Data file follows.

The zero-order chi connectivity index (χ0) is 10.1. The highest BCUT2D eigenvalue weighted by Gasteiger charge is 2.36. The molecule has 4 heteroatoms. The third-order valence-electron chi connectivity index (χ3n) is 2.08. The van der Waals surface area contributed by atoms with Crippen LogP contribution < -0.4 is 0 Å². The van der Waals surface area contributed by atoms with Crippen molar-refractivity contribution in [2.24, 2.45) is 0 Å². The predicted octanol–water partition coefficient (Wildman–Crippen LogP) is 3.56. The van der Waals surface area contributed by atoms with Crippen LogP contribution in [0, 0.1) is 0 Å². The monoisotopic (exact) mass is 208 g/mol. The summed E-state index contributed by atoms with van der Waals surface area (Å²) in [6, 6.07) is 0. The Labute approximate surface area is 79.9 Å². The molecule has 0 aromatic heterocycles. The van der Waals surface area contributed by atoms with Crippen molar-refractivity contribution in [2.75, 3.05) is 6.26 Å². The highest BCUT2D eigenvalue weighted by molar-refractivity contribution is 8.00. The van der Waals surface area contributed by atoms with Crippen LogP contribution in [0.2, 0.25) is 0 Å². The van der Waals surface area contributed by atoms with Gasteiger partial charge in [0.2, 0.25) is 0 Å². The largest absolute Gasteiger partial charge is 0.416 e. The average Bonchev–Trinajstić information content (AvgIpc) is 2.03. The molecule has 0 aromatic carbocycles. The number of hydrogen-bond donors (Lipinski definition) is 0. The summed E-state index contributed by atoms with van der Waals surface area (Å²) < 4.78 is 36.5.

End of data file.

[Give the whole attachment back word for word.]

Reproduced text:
The zero-order chi connectivity index (χ0) is 10.1. The highest BCUT2D eigenvalue weighted by Gasteiger charge is 2.36. The molecule has 4 heteroatoms. The third-order valence-electron chi connectivity index (χ3n) is 2.08. The van der Waals surface area contributed by atoms with Crippen LogP contribution < -0.4 is 0 Å². The van der Waals surface area contributed by atoms with Crippen molar-refractivity contribution in [2.24, 2.45) is 0 Å². The predicted octanol–water partition coefficient (Wildman–Crippen LogP) is 3.56. The van der Waals surface area contributed by atoms with Crippen LogP contribution in [0, 0.1) is 0 Å². The monoisotopic (exact) mass is 208 g/mol. The summed E-state index contributed by atoms with van der Waals surface area (Å²) in [6, 6.07) is 0. The Labute approximate surface area is 79.9 Å². The molecule has 0 aromatic heterocycles. The van der Waals surface area contributed by atoms with Crippen molar-refractivity contribution in [2.75, 3.05) is 6.26 Å². The highest BCUT2D eigenvalue weighted by molar-refractivity contribution is 8.00. The van der Waals surface area contributed by atoms with Crippen LogP contribution in [0.2, 0.25) is 0 Å². The van der Waals surface area contributed by atoms with Gasteiger partial charge in [0.2, 0.25) is 0 Å². The largest absolute Gasteiger partial charge is 0.416 e. The average Bonchev–Trinajstić information content (AvgIpc) is 2.03. The molecule has 0 aromatic carbocycles. The number of hydrogen-bond donors (Lipinski definition) is 0. The summed E-state index contributed by atoms with van der Waals surface area (Å²) < 4.78 is 36.5.